Operation Backlog Completion 2024
May 172023

Murder Most Misfortunate is a visual novel with adventure game elements in which you play as a high society lady named Miss Fortune, who is invited to join a private gathering at a secluded mansion, only for one of them to be murdered.

When a bloody dagger shows up in her purse, Miss Fortune decides to investigate the crime to find the killer before she herself is blamed.

Miss Fortune is an… interesting protagonist. A widow with 9 dead husbands behind her, she’s the sort of character who will politely warn characters that it’s unhealthy to upset her while standing by an open window. She is sarcastic, morbid, and not especially concerned about the people around her.

The game is split into three acts: Act 1 to set up the story, Act 2 to allow the player to investigation, and Act 3 to call everyone together and reveal the culprit.

During Act 2, the game takes on a point-and-click adventure format in which you visit each room of the mansion to inspect objects in the environment, gather evidence, and talk to characters to gain more information. Sometimes, information you learn unlocks additional conversation options that could lead to new clues. While investigating environments, you have to scroll from one side to the other by bringing the mouse to the edge of the screen, which I found a little annoying, but everything else is fine.

You choose when to advance to Act 3, which means it’s possible to start the confrontation without the evidence that you need. If you want to make it a bit more difficult, there is an option to make the second act timed. If time runs out before you’re ready, you proceed to the third act anyway.

Once you’ve gathered everyone together, it’s time for you to accuse another guest of murder and present the evidence to show how they did it. The most interesting thing about Murder Most Misfortunate is that you can support an argument against any other character. While one character is the true culprit, with the most fleshed out ending, each of the others has an ending in which they’re arrested if you’ve found the right evidence to make your case against them.

Murder Most Misfortunate is a short game, taking only a couple of hours to beat, but it’s an enjoyable mystery with added entertainment from being able to pursue a case against any character.

If you want posts like this delivered straight to your inbox, enter your email in the box below to subscribe!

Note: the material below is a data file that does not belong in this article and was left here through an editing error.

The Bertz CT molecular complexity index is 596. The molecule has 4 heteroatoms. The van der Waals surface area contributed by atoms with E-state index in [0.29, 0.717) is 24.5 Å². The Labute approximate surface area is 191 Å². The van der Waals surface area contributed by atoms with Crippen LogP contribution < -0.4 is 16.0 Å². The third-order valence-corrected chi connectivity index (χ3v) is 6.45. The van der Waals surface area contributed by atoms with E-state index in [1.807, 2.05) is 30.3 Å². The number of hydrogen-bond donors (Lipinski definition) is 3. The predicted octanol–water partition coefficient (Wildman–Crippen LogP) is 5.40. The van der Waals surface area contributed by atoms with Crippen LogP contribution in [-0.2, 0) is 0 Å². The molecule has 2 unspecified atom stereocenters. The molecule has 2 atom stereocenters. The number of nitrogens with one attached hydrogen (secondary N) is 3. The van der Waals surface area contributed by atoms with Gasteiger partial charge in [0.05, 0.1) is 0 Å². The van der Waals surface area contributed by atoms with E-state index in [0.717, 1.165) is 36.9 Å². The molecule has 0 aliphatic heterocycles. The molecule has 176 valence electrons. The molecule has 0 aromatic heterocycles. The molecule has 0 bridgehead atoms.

6 Responses to “Celebrating All Things Mysterious: MMM: Murder Most Misfortunate”

  1. Interesting that you can technically accuse any character! Reminds me of another mystery game I played on Switch a while back, Paradise Killer, though that one has an added aspect of being in a 3D first-person space.

    • Ah, I remember seeing trailers for Paradise Killer, although the open world nature made it appeal to me less.

      • It’s an open world, but it’s not a large open world. I enjoyed how there were mysteries and character strewn throughout and how your exploration could reveal side areas or conversations and you could never quite know what might or might not be related to the “central” mystery, along with the idea that you truly can accuse anyone (even if there is, again, an argument to be made for the “true” culprit). The world building was interesting and somewhat alien, so it took a bit of getting used to, but I would recommend it as a quirky and unusual mystery game, which is definitely a mystery game!

  2. The fact that you can get just about anyone arrested is pretty cool. I wonder if there are any jerk characters who are satisfying to see arrested, even if they’re not the ‘true’ killer, hehe.

    • Hmm, maybe one, although for the most part I’d say it’s less that you want to see them arrested because they’re a jerk, and more that they’re just hostile/suspicious enough for it to seem plausible that they’re guilty.

 Leave a Reply

You may use these HTML tags and attributes: <a href="" title=""> <abbr title=""> <acronym title=""> <b> <blockquote cite=""> <cite> <code> <del datetime=""> <em> <i> <q cite=""> <s> <strike> <strong>